New Phishing Attack Exploits Government URLs

A new phishing attack is exploiting both government URLs and a vulnerability in a CMS software package. The attack, which was first spotted last week and has claimed over 16,000 victims so far, directs recipients to a fake CNBC page hawking a work from home scam. The spammers hope people will fall for the scheme and sign up, therefore handing over their personal info.

The attack takes advantage of a security hole in the DotNetNuke CMS software. The software’s LinkClick.aspx file offers an open redirect vulnerability which is paired with’s short URL service, run in partnership with theUSgovernment. The vulnerability allows the spammers to mask the phishing site behind a legit looking government short URL.

DotNetNuke hasn’t had any comment on the issue, so if you use their software you may want to disable its custom redirect feature or just disable the software altogether until a patch becomes available. The spam emails are easy to spot as they contain mostly gibberish along with the supposed government URL.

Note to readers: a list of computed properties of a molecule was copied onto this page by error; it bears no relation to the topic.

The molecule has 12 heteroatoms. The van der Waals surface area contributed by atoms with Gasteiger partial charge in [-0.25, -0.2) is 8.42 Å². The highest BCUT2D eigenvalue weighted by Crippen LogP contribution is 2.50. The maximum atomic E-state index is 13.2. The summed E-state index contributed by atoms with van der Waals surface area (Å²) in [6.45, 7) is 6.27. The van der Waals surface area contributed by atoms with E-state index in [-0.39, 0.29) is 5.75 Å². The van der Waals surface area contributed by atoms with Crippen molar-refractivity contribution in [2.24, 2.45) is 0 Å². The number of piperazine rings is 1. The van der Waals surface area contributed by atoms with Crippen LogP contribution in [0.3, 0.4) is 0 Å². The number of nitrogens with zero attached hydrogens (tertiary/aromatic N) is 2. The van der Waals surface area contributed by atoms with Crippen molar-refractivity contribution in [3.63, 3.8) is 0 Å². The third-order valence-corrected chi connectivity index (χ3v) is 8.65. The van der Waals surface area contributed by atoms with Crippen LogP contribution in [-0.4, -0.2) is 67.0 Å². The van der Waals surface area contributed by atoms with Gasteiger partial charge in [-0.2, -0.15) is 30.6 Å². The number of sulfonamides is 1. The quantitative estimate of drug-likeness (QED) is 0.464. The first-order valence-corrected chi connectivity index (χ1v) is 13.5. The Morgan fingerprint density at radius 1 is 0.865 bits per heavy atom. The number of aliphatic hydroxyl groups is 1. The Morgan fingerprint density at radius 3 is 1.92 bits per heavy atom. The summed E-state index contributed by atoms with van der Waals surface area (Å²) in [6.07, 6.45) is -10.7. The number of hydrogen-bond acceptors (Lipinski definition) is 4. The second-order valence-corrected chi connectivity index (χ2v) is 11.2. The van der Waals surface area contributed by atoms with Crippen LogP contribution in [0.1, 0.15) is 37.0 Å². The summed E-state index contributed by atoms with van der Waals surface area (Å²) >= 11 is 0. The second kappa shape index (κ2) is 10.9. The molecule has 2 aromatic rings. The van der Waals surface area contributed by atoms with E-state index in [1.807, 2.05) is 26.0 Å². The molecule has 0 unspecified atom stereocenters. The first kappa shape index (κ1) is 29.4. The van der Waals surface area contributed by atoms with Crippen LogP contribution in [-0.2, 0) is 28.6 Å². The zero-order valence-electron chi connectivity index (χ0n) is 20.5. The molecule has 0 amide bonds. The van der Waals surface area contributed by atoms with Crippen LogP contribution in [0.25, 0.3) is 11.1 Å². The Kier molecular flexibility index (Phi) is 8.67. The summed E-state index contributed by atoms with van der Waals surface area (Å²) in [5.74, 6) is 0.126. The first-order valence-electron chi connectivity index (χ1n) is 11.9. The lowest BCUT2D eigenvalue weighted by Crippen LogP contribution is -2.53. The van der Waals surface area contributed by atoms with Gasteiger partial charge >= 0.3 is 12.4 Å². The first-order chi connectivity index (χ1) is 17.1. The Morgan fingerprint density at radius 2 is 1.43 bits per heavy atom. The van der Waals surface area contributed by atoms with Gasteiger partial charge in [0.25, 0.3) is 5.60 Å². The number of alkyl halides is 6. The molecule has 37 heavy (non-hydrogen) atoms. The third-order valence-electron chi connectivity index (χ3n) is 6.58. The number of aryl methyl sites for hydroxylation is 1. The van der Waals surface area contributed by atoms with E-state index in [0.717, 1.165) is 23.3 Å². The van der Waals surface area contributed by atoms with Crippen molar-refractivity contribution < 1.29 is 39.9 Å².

Phishing attacks are getting more and more sophisticated as spammers look for new ways to hide malicious URLs behind legit ones in order to trick more people into falling for their scams. They have also become pickier and now spend time carefully targeting their campaigns at specific groups of people such as CEOs or government officials in an effort to maximize their payoff. As people become savvier about internet security and scams, spammers and other cybercriminals are forced to become more creative with their schemes in order to stay one step ahead.

Written by Sue Walsh


  1. Richard Ramirez · October 28, 2012

    I am always suspicious when I see a shortened URL. Even in Twitter I use lots of caution when clicking one. Sure, not all all shortened URLs are scams but I do distrust them anyways.

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